Why? Because they’re just impossible to make. Impossible to make and impossible to make money, at making these films. We need new tools. And whether the tools will come from Sony or whoever, I don’t care. But that [digital cameras] will revolutionize the industry and will make it possible for, uh, mainstream filmmakers to tackle the medium. Because right now ... a Hollywood filmmaker has much more to lose by trying his hand at a large format film. And most probably failing. It's not an issue of talent, it's just an issue of money, of production capabilities.

We're having fun with it [nWave is virtually the only company currently producing Large Format 3D films], because we make a certain kind of film, without much story. But we try to deliver, you know, a good experience. It's not all things to all people ... but it's a different experience that people cannot experience elsewhere, that's a great first step. The next step is to tell stories ... and that will only happen if we have new production technologies.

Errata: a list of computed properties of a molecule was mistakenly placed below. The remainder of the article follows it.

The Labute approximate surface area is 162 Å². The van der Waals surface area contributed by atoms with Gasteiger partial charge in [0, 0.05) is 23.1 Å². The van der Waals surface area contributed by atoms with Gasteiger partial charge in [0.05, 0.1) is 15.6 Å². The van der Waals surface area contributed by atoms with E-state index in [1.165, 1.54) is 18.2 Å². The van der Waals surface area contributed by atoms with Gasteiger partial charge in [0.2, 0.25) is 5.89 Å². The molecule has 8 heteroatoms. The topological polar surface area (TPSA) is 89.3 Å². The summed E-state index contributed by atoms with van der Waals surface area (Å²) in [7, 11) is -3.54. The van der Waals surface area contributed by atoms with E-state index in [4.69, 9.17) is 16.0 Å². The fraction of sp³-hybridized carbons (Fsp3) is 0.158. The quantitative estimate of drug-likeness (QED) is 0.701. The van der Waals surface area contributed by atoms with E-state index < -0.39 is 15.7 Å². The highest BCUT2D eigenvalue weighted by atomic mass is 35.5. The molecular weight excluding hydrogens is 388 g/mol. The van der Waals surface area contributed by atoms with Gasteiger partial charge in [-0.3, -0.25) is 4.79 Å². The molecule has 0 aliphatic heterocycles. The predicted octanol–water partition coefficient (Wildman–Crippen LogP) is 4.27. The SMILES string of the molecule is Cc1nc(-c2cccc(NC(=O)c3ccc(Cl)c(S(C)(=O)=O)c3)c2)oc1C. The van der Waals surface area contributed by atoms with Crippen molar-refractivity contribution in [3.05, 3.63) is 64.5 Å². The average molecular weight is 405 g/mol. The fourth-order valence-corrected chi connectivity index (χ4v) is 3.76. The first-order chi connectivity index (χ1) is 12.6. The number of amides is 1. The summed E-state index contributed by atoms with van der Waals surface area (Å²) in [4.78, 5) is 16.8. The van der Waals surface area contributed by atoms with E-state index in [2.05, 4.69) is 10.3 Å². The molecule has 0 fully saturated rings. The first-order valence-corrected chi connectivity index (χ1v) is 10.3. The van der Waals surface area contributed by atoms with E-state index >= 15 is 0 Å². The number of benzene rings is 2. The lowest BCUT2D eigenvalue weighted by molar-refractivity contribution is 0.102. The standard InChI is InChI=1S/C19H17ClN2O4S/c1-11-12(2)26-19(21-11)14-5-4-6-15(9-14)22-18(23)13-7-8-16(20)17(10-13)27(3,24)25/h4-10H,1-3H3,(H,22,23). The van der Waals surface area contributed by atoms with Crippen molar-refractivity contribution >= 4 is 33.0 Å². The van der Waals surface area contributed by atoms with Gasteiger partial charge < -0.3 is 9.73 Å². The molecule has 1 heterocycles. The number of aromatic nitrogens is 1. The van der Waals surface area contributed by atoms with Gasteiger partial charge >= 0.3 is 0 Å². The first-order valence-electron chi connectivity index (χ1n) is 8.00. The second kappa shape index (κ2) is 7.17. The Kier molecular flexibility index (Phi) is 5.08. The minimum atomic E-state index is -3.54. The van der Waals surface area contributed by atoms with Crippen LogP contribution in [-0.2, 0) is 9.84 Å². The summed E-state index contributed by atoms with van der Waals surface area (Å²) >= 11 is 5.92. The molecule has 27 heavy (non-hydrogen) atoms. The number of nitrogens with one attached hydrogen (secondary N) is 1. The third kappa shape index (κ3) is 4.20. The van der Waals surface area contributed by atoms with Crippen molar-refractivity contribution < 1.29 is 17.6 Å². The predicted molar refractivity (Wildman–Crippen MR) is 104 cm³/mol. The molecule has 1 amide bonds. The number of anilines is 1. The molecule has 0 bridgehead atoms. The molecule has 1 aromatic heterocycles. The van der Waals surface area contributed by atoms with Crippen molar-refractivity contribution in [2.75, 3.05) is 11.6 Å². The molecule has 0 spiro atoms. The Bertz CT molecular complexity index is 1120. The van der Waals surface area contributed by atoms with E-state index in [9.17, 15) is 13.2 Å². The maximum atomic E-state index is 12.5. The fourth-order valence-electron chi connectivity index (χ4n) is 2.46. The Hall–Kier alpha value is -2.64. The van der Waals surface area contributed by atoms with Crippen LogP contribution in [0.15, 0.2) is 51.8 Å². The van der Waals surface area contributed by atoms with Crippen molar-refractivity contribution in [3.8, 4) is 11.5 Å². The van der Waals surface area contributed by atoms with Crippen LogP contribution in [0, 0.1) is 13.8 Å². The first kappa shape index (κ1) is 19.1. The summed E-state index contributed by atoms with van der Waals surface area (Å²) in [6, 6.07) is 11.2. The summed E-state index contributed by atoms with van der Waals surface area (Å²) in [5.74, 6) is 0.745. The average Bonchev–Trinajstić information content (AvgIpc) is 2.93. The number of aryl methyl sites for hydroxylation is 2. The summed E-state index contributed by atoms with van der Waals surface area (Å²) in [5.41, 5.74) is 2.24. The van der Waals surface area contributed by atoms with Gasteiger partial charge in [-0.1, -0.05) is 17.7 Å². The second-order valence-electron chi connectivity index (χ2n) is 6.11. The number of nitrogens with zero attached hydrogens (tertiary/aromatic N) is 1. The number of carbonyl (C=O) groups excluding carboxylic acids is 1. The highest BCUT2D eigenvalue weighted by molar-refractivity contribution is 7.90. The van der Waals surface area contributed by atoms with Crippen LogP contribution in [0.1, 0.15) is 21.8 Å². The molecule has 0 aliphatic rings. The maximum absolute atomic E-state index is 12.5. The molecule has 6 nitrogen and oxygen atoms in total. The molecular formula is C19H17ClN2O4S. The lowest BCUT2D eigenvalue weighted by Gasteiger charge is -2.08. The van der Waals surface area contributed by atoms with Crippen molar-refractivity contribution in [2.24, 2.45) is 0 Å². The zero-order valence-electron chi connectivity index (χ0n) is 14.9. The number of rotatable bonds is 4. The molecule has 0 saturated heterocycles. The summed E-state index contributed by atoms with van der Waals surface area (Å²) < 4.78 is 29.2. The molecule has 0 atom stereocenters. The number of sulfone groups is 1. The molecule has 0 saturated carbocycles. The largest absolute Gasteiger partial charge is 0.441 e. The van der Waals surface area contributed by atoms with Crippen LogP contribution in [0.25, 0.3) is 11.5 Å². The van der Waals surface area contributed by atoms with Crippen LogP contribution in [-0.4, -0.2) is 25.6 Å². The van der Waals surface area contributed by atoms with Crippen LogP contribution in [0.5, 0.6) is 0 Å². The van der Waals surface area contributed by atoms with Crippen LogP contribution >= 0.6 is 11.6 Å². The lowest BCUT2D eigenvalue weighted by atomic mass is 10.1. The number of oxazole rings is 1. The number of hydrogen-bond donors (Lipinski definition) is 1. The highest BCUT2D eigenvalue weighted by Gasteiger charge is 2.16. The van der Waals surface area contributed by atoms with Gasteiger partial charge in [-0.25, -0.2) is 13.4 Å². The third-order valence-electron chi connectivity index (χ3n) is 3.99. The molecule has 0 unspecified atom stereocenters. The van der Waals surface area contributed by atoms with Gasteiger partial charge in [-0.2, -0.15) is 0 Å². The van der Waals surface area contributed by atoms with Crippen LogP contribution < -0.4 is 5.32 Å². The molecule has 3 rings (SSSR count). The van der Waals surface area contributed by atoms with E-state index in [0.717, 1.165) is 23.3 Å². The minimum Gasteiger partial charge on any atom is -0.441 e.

BMZ: If the new technology isn't made by IMAX Corporation, will this change people's idea of large format films and the IMAX brand association?

BS: I mean, the IMAX film experience as it has become known, uh, is a great thing. And the brand name is a great thing. And people absolutely do not care as to how these films were made. And, it’s, it’s going to make no difference whatsoever to the public, or to the perception, or to the enjoyment of the experience, whether these films were made with traditional fifteen-seventy cameras or with digital cameras. As long as the experience remains immersive, the large format film experience is here to stay. The revolution in production technology is absolutely not, not going to harm IMAX as a brand.

IMAX® is a registered trademark of IMAX Corporation.